Solo cruising is the new black, with more and more single travellers choosing to take an ocean or river cruise. We spoke to the cruising experts for top tips on sailing solo.
Whether you’re craving some well-earned tranquility on the high seas, or looking for an opportunity to meet new people while travelling the world, solo cruising is the new way to travel.
Solo travel bookings are growing every year and cruise lines are responding by offering more studio cabins, and extras such as solo loungers, as well as eliminating single supplements.
“The number of people choosing to sail on their own continues to grow,” says Andy Harmer, Senior VP of the Cruise Lines International Association (UK & Ireland). “Offering both space for solitude and opportunities for social interaction, cruise holidays are a fantastic option for solo travel, as they take away the stress that can come with travelling alone on a land-based trip.
“Itineraries are organised by the cruise line, meaning guests can explore even the most far-reaching destinations without worrying about the logistics. Many travellers decide to cruise on their own to connect with others; cruises are a great way to meet new people, form community bonds and have once-in-a-lifetime experiences.”
David Winterton, Director of Marketing and Global Brand Curator for Emerald Waterways, points out that more people are choosing to travel by themselves. “Solo guests are not necessarily single: they are just as likely to be married or have a partner. One reason for travelling on one’s own is not having to compromise on destination or itinerary.”
Whatever your reason for sailing solo, we’ve consulted the experts to help you make the most of your cruise.
Top tips for solo cruising from the cruise experts
Julie Peasgood, contributing editor for Cruise International
“You obviously won’t want to distribute your cabin number indiscriminately, but if you meet someone you really get on with then you’ll need to know each other’s cabin numbers, as you may not bump into them again until much later in the cruise (or at all if it’s a big ship). Make your own calling card by cutting up a plain postcard (or the plain part of a greetings card) or recycle unwanted onboard invitations from the spa, beauty salon, etc. Carry them with you and you’ll always have one ready to give to new friends for keeping in touch on board.”
Nigel Banks, Managing Director, Saga Cruises
“Cruising solo can be a great way to see the places you’ve always wanted to; it can be really liberating. At Saga, our itineraries and activities always have something special for solo travellers. Our two new ships, Spirit of Discovery and Spirit of Adventure, each have 109 dedicated single cabins, individually priced, spread throughout the ships grades and everyone has a balcony.”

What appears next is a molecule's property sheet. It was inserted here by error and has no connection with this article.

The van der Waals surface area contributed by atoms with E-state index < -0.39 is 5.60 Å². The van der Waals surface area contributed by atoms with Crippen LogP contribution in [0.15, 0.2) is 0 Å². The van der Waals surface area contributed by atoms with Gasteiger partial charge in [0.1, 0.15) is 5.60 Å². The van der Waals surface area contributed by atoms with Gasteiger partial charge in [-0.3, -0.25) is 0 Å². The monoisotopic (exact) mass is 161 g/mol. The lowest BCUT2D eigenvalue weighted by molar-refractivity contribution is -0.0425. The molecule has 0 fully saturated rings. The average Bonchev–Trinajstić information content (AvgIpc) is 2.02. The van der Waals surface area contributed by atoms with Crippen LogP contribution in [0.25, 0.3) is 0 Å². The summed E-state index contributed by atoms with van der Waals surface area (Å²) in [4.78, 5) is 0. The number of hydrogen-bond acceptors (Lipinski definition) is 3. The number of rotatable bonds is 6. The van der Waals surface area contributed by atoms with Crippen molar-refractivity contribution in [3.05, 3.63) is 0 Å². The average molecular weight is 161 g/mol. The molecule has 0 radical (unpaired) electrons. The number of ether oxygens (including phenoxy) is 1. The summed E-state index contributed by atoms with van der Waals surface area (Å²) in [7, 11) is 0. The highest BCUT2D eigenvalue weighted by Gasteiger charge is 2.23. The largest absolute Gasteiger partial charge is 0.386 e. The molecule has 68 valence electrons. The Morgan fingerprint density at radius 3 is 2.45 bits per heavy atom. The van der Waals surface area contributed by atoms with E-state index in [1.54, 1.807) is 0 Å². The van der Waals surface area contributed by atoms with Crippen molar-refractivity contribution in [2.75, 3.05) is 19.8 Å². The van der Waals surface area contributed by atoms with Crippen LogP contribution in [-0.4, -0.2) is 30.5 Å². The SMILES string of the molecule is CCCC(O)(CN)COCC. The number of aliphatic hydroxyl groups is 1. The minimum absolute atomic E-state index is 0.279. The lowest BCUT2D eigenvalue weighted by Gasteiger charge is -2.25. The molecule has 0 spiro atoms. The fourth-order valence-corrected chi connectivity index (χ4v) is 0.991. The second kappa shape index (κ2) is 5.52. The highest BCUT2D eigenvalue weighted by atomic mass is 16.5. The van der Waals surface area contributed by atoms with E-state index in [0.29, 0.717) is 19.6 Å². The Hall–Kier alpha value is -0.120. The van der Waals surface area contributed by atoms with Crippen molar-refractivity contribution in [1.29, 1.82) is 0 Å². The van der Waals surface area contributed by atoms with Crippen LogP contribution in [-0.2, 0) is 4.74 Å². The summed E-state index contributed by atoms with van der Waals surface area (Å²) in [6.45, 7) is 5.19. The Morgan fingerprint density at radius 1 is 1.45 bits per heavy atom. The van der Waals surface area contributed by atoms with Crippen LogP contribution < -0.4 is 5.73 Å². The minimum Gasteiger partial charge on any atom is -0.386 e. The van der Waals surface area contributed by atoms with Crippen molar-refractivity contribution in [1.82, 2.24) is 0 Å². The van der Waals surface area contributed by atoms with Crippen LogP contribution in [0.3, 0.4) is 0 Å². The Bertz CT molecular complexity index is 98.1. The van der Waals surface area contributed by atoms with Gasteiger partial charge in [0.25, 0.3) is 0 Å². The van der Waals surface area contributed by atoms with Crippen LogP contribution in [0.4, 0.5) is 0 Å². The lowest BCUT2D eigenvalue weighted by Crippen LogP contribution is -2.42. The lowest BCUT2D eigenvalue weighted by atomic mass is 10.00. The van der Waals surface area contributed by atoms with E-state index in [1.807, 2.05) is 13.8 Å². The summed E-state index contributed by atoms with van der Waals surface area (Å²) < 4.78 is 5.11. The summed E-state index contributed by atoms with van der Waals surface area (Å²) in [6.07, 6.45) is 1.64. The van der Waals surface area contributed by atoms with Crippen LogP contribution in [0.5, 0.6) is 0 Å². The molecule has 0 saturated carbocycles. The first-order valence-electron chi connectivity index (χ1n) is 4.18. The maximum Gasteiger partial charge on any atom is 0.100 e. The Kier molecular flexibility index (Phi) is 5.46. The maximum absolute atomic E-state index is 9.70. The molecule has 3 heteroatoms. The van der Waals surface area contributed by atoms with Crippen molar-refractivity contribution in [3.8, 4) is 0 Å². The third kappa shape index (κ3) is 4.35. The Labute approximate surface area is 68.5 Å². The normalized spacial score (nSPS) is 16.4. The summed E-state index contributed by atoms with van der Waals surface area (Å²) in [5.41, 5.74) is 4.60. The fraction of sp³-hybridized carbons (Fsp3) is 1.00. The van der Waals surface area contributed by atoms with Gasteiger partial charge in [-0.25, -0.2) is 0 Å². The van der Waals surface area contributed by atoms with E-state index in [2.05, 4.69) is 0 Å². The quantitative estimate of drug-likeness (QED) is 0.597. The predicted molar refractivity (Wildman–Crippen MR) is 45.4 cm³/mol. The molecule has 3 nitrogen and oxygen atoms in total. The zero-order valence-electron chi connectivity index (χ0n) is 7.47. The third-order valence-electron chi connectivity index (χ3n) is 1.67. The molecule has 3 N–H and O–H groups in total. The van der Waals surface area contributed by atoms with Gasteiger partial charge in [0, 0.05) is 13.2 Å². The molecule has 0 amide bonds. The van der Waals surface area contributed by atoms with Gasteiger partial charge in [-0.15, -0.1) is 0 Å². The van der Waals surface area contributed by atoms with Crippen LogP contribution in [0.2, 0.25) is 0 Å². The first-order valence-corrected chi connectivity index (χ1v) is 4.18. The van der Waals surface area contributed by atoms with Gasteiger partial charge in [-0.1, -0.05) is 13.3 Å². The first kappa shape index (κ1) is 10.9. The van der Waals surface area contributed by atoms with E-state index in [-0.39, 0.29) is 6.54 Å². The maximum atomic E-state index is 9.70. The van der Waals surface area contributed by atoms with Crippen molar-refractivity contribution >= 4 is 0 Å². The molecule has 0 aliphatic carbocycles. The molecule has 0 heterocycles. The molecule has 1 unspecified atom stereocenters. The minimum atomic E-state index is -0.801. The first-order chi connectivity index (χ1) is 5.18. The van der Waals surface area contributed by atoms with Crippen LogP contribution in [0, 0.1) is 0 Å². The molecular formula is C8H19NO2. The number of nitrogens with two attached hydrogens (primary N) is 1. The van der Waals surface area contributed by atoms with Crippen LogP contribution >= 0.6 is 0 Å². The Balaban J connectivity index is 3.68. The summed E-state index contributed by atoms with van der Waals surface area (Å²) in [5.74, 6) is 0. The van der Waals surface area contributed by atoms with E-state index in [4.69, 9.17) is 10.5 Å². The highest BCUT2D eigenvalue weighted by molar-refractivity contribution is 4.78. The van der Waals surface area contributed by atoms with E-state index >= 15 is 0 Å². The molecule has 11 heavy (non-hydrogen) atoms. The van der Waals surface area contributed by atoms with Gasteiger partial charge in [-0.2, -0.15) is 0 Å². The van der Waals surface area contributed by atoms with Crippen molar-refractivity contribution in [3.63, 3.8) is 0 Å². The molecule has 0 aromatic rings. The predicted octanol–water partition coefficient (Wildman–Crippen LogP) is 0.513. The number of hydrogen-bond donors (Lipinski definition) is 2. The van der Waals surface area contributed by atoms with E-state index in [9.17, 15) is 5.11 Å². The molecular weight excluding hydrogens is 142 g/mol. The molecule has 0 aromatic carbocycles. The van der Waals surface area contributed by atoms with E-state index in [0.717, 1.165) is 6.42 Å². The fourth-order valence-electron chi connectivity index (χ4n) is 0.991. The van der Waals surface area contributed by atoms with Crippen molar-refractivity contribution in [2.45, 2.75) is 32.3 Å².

Lynn Narraway, Managing Director UK and Ireland, Seabourn/Holland America Line
“The intimacy and friendliness of Seabourn makes it an ideal choice for those going on holiday alone. As a solo traveller with Seabourn, you have peace of mind when heading for excursions, as members of the ship’s crew regularly escort tours — ensuring you have a familiar face nearby.
“Seabourn has a choice of hosted tables each night, so whether you want to get to know more about the Bridge by dining with a Deck Officer, or prefer hearing entertaining stories from the Cruise Director, you need never feel as if you don’t have plans for dinner. Seabourn’s relaxed all-inclusivity takes away any concern about ordering alone at a bar or wondering who should pick up the tab. The Cruise Director often hosts early-evening cocktails allowing you to meet like-minded travellers before heading on to dinner in a venue of your choice.”
Sara Macefield, cruise expert and contributing editor for Cruise International
“The smaller the ship, the easier it is to meet fellow cruisers. And the best way to do this is to throw yourself into the ship’s social scene; try new activities and classes, join the onboard quizzes and hit the piano bar where singalongs are always a good ice-breaker. It’s also worth telling the Cruise Director that you’d like to meet other single travellers, who might be able to arrange introductions or tell you the places to go to meet them. Getting to know the bartenders is another way of ensuring you’ll be greeted by a friendly face.”
Giles Hawke, CEO UK & Ireland, Avalon, Cosmos, Globus family of brands
“River cruising is perfect for solo travellers, especially when it comes to shore excursions and activities. When in port, there are so many options and most are included in the cost. The active and discovery cruises from Avalon are perfect for solo travellers who are active, as they get to experience very different activities with like-mined people. Doing activities together and having these shared experiences helps to create binds and bring people together.”
Anna Lewis-Laverty, General Manager for customer experience, Marella Cruises
“When travelling solo with Marella Cruises, it’s best to make sure you book in advance as our solo cabins are snapped up quickly. Also, if you do fancy socialising, get in touch with our social hostess on board as they organise events and dinner activities for fellow solo travellers.”
David Winterton, Director of Marketing and Global Brand Curator, Emerald Waterways
“Cruising solo gives you the freedom to explore. Sail in to the heart of one of Europe’s best cities, walk off and head in the direction you want to go. Pick up a map from reception and see the sights you want in the order you want to see them.